The other issue with regards building a hovercraft is the resale value. Being of (usually) a timber or aluminium construction, they usually look pretty crude,  and are often seen to sport features such as (I kid you not) plastic garden chairs for seating. It’s rare that a homebuilt hovercraft will fetch even a fraction of what it costs to build (especially if you price in your own time.) Sadly, it’s a fact that people simply aren’t prepared to pay much for your own efforts - rather like with homebuilt/converted camper vans. Some are very good, but they’ll never get the same price as a coachbuilt one.  On the other hand, a well maintained, three year old commercially built hovercraft can reasonably be expected to retain 75% of its value.
Second Hand / Used Hovercraft
Over the years, lots of hovercraft manufacturers have come and gone – some producing great hovercraft…some less so. There’s also lots of home-built craft out there with just as variable build quality.

Good quality cruising craft don’t come up for sale very often, and when they do they often sell for a very good price. A fair few unfinished projects come up for sale – either unfinished refurbishment, or unfinished self-build hovercraft kits. Many of these will be the small, motorbike engines ‘Challenger’ hovercraft built from Hovercraft Club plans and are little use for ‘real’ cruising, being more suited for use in ‘controlled’ environments such as a grassy field.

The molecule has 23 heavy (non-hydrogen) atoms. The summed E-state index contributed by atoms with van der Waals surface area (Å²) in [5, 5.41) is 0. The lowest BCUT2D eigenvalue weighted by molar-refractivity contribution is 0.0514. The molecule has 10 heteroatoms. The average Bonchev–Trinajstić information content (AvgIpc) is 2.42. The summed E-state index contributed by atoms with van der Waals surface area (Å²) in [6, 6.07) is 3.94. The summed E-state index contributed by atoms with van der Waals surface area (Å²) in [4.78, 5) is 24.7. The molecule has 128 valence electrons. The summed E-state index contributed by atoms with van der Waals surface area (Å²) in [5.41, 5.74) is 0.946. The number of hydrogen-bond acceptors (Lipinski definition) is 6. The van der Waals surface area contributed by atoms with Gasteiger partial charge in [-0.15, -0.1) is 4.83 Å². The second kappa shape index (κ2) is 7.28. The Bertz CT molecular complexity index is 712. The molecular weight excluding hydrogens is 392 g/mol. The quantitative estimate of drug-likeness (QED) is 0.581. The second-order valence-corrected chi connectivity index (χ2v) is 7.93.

The other type you may come across is a home-built hovercraft built from plans provided by Universal or Sevtec.  Provided the build quality is good (which can be very difficult to ascertain for a novice) these can be a pretty good buy and allow you access to proper cruising events and    experiences.

Just like the tyres on your car, hovercraft skirts are a disposable service item. A lot of hovercraft coming onto the market will feature a spectacularly well worn skirt. Material has shot up in price recently -2012- (in fact, nearly doubled in six months!) and a new skirt is often upwards of £500.00 so make sure you allow for it. If you see ragged edges or thin/de-laminating material – the segment needs replacement.  An old bag skirt will be patched and repaired, and be worn on the ground contact line.